Photo by Melody

PlantFiles: Sweet Corn
Zea mays 'Stowell's Evergreen'

Family: Poaceae (poh-AY-see-ee) (Info)
Genus: Zea (ZEE-uh) (Info)
Species: mays (maze) (Info)
Cultivar: Stowell's Evergreen
Hybridized by N. Stowell; Year of Registration or Introduction: 1848

» View all varieties of Corn

One vendor has this plant for sale.

3 members have or want this plant for trade.


6-8 ft. (1.8-2.4 m)

6-9 in. (15-22 cm)
9-12 in. (22-30 cm)

Seed Type:
Open Pollinated

Days to Maturity:
71 to 80 days

Kernel Color:

Soil pH requirements:
6.6 to 7.5 (neutral)

Seed Collecting:
Allow seedheads to dry on plants; remove and collect seeds
Properly cleaned, seed can be successfully stored


1 positive
2 neutrals
No negatives

Gardeners' Notes:

Neutral tomatolarry On Sep 28, 2013, tomatolarry from Dalton, GA wrote:

I planted Stowell's this year and it grew very well but did not produce to expectations. The ears were small and not very tasty. We had a very wet summer which may have been some of the problem.

Neutral melody On Jan 30, 2006, melody from Benton, KY (Zone 7a) wrote:

Information only, I have not grown this variety.

As stated above, this corn was introduced in 1848, but there's a story behind it.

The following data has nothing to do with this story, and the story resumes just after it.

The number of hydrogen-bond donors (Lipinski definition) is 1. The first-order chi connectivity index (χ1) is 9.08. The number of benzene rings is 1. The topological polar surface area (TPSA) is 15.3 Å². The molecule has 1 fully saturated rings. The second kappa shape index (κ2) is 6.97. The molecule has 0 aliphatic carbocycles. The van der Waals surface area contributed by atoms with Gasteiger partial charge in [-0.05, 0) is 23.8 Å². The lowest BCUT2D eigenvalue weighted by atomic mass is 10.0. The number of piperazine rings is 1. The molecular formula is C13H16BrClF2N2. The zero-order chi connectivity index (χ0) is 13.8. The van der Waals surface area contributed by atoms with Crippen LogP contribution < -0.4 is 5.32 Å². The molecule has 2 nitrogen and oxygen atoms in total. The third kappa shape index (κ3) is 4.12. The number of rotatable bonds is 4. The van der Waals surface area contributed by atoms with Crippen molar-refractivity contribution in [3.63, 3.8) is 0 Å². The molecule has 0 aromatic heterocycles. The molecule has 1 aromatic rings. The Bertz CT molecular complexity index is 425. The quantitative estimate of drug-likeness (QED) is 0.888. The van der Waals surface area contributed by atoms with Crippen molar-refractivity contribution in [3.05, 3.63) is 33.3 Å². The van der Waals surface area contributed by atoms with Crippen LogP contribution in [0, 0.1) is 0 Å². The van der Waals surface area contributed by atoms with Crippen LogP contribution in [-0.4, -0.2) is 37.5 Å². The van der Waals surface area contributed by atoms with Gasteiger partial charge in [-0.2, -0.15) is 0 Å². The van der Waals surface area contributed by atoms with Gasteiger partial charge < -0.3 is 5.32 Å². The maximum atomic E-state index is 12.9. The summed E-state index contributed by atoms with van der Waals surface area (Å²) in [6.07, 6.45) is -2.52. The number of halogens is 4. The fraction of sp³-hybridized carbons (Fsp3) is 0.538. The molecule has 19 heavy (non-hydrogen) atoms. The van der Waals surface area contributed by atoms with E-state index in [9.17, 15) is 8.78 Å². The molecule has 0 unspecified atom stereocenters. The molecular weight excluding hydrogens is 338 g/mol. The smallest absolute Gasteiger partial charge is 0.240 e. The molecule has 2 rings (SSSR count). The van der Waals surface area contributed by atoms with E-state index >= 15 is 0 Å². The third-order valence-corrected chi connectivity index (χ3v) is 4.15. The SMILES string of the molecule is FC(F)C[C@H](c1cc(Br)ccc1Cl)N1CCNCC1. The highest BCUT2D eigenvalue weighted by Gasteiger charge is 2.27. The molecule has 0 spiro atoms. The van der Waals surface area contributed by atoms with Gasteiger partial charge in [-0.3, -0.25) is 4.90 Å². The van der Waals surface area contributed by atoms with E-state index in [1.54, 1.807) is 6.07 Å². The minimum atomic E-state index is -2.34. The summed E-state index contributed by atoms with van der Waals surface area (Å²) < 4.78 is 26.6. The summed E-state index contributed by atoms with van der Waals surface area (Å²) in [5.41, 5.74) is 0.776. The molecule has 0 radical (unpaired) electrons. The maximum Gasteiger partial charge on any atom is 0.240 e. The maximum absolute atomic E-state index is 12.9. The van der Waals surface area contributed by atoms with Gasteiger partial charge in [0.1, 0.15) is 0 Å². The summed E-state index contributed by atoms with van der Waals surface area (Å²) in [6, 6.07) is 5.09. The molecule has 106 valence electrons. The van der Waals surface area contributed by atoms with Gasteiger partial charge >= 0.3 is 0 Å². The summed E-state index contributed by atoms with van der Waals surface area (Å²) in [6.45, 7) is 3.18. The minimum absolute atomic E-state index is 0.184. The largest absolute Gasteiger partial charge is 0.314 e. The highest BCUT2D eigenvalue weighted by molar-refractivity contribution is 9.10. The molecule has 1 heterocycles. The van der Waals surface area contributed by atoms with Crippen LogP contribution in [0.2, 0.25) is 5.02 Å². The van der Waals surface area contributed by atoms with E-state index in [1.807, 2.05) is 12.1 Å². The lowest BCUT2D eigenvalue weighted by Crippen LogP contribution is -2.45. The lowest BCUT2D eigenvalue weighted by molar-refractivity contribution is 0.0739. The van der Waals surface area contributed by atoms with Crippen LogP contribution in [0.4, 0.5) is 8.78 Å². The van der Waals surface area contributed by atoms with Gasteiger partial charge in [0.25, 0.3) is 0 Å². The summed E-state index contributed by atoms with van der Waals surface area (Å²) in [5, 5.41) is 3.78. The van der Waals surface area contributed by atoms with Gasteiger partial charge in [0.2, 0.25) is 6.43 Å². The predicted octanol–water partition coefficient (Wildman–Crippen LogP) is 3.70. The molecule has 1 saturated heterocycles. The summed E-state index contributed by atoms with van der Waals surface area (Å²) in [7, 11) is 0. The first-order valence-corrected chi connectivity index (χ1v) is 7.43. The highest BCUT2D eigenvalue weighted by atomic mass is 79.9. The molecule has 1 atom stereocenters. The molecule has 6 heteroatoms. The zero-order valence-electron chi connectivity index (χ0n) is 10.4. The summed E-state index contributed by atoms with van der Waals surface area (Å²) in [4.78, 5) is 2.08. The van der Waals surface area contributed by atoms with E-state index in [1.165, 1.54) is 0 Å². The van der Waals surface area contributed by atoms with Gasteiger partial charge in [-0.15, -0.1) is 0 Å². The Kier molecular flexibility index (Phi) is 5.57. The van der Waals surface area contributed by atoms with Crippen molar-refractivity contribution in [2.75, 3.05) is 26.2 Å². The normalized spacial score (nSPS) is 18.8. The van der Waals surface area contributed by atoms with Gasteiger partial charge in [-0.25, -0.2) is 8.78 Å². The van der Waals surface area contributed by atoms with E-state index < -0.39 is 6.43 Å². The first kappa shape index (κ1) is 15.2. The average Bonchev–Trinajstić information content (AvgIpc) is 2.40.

Originally bred and grown by Nathaniel Newman Stowell, who sold a friend 2 ears for 4.00 with the stipulation that the resulting harvest was to be used for personal use only.

His so called friend then sold the seed for $20,000.00 and it was then introduced into the seed trade in1848.

8" to 9" ears are still popular with home gardeners and market growers.

Positive Farmerdill On Dec 15, 2003, Farmerdill from Augusta, GA (Zone 8a) wrote:

A popular open pollinated white sweet corn of yesteryear. It is a large corn, with growth habits similar to Silver Queen, but without the flavor. It is still one of the better open pollinated sweet corns for those who prefer a traditional corn. It does not come close to the hybrids in sweetness or in the ability to hold quality either in the field or after picking. It like all OP's has a narrow window, where it is at its best before it becomes tough and starchy. I would recommend a minimum of 18 inch spacing for this corn.


This plant has been said to grow in the following regions:

Johnson City, New York
Kittanning, Pennsylvania
Troy, Virginia

We recommend Firefox
Overwhelmed? There's a lot to see here. Try starting at our homepage.

[ Home | About | Advertise | Media Kit | Mission | Featured Companies | Submit an Article | Terms of Use | Tour | Rules | Privacy Policy | Contact Us ]

Back to the top

Copyright © 2000-2015 Dave's Garden, an Internet Brands company. All Rights Reserved.

Hope for America